The Baltimore Orioles celebrated the fall from grace of the Detroit Tigers all over again tonight with a 6-3 victory over Cleveland, and when it was doneSammy Stewart said his team is right where it needs to be.
The Orioles knocked Detroit out of first place in the American League East for the first time in 197 days over two seasons Thursday when they beat the Indians. Tonight, after preserving Dennis Martinez's second win with 3 2/3 innings of runless relief, Stewart said the Orioles need to stay front-runners to reverse 1984's fifth-place finish.
"We don't want to lay in the grass and sneak up on anyone," he said. "We tried that last year, and the Tigers kind of ran a lawn mower over us."
Tonight's victory, before 36,104 on an umbrella giveaway night when rain never threatened, marked the continued rise to hitting prominence of Rick Dempsey, who raised his average above .300 in his best start of a season.
Dempsey had two hits and a walk, scored twice, and his heads-up base running in the fourth inning helped the Orioles put the game out of reach.
With Baltimore ahead, 3-1, on the strength of a bases-loaded single by Cal Ripken and an RBI single by Fred Lynn in the third inning, Dempsey singled to put men on first and second with one out in fourth.
Gary Roenicke dribbled a grounder to second base that had the earmarks of an inning-ending double play.
But when Tony Bernazard fielded it, he had three choices: tag Dempsey, who was running toward him, and relay to first; toss to second for the conventional force and double-play relay; or threaten the tag, forcing Dempsey to stop, and throw to first and await the relay at second to tag Dempsey for the final out.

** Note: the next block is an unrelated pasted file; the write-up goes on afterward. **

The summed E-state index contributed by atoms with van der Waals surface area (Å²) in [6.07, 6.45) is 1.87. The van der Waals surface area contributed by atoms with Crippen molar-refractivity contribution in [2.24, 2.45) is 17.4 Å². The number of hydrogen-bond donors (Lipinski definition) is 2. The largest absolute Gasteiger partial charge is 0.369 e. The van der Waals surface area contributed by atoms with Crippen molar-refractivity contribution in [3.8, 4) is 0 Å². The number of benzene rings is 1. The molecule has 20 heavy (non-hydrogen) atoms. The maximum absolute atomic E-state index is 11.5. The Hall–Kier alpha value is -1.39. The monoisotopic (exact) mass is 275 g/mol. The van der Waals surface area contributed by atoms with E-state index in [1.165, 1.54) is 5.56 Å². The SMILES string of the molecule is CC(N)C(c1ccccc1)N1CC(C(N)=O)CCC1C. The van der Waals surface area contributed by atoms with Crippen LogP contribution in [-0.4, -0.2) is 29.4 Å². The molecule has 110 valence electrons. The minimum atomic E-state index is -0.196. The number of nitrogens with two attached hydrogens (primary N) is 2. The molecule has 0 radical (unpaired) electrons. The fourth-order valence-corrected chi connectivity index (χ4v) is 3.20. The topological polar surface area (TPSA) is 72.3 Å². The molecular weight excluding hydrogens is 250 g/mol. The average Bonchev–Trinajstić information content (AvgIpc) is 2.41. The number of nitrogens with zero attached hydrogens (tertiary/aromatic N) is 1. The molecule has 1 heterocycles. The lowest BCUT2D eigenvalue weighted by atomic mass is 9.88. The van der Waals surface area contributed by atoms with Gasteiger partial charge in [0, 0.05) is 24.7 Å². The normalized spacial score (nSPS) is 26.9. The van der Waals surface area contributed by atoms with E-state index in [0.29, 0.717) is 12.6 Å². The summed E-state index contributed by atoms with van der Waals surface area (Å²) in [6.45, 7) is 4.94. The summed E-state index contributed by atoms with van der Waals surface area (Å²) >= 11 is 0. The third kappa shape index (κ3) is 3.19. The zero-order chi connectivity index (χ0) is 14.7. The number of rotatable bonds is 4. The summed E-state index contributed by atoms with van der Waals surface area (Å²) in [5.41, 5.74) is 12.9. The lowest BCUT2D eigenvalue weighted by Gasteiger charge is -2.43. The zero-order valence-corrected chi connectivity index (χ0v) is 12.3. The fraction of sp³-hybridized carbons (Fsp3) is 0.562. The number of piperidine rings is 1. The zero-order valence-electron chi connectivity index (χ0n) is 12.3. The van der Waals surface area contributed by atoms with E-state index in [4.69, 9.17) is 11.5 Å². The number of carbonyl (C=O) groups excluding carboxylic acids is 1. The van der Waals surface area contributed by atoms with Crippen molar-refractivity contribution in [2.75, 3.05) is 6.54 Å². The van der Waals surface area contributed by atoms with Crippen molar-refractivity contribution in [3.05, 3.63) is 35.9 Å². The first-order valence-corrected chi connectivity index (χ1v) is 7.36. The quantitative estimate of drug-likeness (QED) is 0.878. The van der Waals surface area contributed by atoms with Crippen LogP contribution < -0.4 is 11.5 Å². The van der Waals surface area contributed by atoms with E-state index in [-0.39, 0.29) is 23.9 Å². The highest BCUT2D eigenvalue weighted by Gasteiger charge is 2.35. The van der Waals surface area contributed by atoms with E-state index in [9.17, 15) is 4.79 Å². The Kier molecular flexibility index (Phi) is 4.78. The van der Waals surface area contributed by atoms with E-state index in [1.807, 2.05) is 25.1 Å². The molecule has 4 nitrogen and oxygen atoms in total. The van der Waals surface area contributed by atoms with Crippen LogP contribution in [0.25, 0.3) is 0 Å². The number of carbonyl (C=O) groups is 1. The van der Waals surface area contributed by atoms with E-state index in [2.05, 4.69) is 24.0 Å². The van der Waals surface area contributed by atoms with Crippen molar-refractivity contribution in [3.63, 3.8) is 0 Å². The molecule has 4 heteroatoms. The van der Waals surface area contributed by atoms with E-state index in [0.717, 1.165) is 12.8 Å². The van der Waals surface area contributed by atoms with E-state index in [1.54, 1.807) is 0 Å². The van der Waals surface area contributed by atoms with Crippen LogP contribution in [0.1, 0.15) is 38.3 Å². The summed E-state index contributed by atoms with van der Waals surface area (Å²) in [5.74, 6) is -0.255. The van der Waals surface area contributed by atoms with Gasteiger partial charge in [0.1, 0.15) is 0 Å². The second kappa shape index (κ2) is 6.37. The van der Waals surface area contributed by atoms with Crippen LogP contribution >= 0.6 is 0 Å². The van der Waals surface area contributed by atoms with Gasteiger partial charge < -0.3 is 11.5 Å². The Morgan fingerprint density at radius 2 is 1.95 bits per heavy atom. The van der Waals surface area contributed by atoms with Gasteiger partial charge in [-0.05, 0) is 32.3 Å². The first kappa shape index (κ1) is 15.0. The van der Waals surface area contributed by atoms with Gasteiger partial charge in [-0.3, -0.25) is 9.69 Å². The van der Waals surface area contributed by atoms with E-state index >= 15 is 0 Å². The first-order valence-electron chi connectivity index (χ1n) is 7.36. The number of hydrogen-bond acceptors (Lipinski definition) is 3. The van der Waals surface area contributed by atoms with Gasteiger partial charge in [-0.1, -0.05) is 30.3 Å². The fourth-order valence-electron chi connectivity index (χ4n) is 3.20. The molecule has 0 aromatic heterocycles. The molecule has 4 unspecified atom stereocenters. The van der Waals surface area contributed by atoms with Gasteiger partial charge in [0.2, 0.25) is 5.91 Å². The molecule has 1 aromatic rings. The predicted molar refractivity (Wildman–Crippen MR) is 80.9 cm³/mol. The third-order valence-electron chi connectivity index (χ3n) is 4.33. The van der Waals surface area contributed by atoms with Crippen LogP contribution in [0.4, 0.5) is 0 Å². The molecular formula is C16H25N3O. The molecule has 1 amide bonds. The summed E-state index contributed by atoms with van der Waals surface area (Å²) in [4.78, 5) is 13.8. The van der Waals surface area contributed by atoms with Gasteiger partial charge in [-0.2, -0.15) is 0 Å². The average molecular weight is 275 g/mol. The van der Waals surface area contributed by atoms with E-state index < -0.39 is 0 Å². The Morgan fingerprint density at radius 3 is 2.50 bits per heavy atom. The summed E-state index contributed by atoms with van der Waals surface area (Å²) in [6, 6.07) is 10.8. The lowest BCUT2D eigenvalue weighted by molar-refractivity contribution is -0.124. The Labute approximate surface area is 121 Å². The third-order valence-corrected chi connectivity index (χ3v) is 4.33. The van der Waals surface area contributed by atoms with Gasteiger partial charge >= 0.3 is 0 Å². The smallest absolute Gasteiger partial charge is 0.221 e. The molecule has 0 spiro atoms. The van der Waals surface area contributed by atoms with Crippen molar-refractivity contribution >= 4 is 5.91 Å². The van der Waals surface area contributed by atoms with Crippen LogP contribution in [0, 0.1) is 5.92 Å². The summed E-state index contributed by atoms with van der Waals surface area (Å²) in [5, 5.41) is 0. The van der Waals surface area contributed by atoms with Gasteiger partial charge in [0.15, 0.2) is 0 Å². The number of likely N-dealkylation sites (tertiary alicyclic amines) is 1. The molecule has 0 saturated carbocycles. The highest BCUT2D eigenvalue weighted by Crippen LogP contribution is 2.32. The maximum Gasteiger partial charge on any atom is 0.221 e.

Bernazard did none of the above. Instead, when Dempsey faked a stop in midstream, Bernazard threw to first and watched ruefully as the veteran catcher raced into second safely.
That left men at second and third with two out, and both scored on rookie Fritz Connally's double down the first base line. Connally made it 6-1 when he scored on Ripken's one-hopper, which went through the legs of first baseman Pat Tabler for an error.
"Rick made a good play and got us a couple of runs as it turned out," said Orioles Manager Joe Altobelli.
Martinez (2-1) won his second straight, lasting 5 2/3 innings before Altobelli called for relief.
The right-handed starter was almost untouchable early, striking out five of the first eight men he faced. But Bernazard touched him for a home run in the third, and in the fifth inning Martinez gave up two walks to fill the bases and then a two-run double to Julio Franco, who entered the game with a league-leading .449 average.
Altobelli let Martinez work his way out of that jam, but when he gave up a single to Tabler the next inning, the manager had seen enough.
"Dennis had a slight cold, and that was probably affecting him," said Altobelli.
Martinez had no complaints. "I'll take it," he said of the victory. "I don't know if I was weak, but I was pushing the ball, trying to overpower it, and that's when my fast ball goes up and gets flat. When I push, I get in trouble."
Stewart had very little trouble the rest of the way. The Indians put men on first and second in the seventh inning, but Ripken came up with a sparkling play to stem the threat.
Joe Carter nubbed a one-hopper that bounced over Stewart's head, apparently destined to be an infield single. But Ripken raced in from shortstop to make a slick scoop and fire the ball sidearm, on the run, to beat Carter by a hair.
Altobelli attributed Dempsey's quick start, including four home runs already this month, to the catcher's general good health. He said Dempsey's sore right shoulder last year put a damper on his fielding, hitting and general psychological state.
"The way it looks now, he could end up catching more games than ever this year," the manager said.
The win tonight guarantees the Orioles a winning record in April, only the fourth time in the last 11 years they have managed that.